EDP Sciences
Free access
Issue
A&A
Volume 442, Number 2, November I 2005
Page(s) 775 - 784
Section Instruments, observational techniques, and data processing
DOI http://dx.doi.org/10.1051/0004-6361:20052888


A&A 442, 775-784 (2005)
DOI: 10.1051/0004-6361:20052888

Line bisectors and radial velocity jitter from SARG spectra

A. F. Martínez Fiorenzano1, 2, R. G. Gratton2, S. Desidera2, R. Cosentino3, 4 and M. Endl5

1  Dipartimento di Astronomia, Università di Padova, Vicolo dell'Osservatorio 2, 35122 Padova, Italy
    e-mail: fiorenzano@pd.astro.it
2  INAF - Osservatorio Astronomico di Padova, Vicolo dell'Osservatorio 5, 35122 Padova, Italy
3  INAF - Osservatorio Astrofisico di Catania, Via S. Sofia 78, Catania, Italy
4  INAF - Centro Galileo Galilei, Calle Alvarez de Abreu 70, 38700 Santa Cruz de La Palma (TF), Spain
5  McDonald Observatory, The University of Texas at Austin, Austin, TX 78712, USA

(Received 16 February 2005 / Accepted 11 July 2005 )

Abstract
We present an analysis of spectral line bisector variations for a few stars observed in the SARG high precision radial velocity planet survey, and discuss their relationship with differential radial velocities. The spectra we consider are the same used for determining radial velocities. The iodine cell lines employed in the measurement of radial velocities were removed before bisector analysis. The line bisectors were then computed from average absorption profiles obtained by cross correlation of the stellar spectra with a mask made from suitable lines of a solar catalog. Bisector velocity spans were then determined: errors in these quantities compare well with theoretical expectations based on resolution, S/N and line shape. The plot of bisector velocity span against radial velocity was studied to search for correlations between line asymmetries and radial velocity variations. A correlation was seen for HD 166435 due to stellar activity, and for HD 8071B due to spectral contamination by the companion. No correlation was seen for 51 Peg and $\rho$ CrB, stars hosting planets. We conclude that this technique may be useful to separate radial velocity variations due to barycenter motion from spurious signals in spectra acquired with the iodine cell.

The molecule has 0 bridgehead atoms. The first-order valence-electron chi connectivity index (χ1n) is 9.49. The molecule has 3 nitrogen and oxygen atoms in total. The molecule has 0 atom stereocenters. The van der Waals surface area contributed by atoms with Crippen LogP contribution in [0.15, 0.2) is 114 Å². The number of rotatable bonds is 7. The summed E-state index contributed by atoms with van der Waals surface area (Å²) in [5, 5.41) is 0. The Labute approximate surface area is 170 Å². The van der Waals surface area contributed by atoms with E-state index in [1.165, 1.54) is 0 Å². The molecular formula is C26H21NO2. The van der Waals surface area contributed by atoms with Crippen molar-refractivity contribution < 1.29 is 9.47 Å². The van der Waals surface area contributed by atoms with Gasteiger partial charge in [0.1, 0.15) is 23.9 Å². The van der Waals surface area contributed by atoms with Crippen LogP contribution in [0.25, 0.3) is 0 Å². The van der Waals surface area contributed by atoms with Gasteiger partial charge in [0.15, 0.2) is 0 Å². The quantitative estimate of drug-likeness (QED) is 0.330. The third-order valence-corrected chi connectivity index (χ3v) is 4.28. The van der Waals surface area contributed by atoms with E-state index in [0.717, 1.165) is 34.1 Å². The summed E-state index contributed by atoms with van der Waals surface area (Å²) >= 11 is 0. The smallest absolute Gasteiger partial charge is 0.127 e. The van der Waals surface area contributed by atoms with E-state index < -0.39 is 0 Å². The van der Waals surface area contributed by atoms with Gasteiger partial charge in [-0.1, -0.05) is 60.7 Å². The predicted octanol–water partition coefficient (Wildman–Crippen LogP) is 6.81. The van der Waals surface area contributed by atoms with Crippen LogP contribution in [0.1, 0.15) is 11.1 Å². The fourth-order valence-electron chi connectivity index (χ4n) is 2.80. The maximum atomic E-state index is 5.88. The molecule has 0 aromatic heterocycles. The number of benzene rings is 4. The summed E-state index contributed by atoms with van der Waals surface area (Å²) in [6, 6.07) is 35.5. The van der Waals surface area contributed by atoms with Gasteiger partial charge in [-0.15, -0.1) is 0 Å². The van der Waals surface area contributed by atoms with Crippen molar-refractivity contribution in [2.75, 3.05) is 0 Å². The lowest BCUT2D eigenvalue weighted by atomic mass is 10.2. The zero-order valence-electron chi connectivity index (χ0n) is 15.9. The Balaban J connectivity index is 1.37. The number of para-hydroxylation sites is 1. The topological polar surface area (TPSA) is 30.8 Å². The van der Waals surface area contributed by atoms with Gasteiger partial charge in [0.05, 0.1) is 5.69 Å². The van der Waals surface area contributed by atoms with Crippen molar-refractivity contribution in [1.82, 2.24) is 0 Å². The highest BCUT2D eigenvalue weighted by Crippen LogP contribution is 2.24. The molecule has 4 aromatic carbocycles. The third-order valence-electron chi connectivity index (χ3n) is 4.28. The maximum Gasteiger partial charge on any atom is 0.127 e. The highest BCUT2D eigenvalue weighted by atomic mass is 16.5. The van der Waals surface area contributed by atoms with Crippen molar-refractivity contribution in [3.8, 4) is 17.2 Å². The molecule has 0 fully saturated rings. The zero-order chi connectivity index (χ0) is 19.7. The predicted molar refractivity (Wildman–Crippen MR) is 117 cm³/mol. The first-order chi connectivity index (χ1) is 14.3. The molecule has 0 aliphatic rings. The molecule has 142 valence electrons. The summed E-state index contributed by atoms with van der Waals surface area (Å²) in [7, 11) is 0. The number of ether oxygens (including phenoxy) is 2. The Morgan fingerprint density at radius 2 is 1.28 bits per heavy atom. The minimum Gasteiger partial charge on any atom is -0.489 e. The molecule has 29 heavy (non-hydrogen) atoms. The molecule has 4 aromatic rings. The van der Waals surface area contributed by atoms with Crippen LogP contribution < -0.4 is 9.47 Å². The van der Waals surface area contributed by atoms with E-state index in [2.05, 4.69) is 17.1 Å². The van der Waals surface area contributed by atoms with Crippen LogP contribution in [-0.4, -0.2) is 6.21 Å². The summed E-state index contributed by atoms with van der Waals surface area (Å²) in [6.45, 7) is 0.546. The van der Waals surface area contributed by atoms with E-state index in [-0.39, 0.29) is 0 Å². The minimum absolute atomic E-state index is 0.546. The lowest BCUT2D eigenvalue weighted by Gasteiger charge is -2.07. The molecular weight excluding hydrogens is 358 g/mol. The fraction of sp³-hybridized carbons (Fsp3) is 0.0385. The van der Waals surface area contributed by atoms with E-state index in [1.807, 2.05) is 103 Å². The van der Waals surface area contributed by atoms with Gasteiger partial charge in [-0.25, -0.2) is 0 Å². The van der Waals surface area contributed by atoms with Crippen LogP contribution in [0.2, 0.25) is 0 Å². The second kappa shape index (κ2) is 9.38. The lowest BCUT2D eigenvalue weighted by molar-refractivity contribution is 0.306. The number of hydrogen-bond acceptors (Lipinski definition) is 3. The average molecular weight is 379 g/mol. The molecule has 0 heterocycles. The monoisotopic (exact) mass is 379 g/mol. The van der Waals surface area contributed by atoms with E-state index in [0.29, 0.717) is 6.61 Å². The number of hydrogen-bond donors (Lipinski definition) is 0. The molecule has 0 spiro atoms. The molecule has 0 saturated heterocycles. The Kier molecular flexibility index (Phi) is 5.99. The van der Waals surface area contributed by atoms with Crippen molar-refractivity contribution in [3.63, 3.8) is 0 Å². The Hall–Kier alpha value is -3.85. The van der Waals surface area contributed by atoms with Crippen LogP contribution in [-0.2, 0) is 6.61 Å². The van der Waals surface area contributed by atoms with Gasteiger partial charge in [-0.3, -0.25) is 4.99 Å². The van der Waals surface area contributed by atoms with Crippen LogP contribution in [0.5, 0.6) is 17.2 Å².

Key words: stars: atmospheres -- stars: activity -- stars: planetary systems -- techniques: spectroscopic -- techniques: radial velocities -- line: profiles

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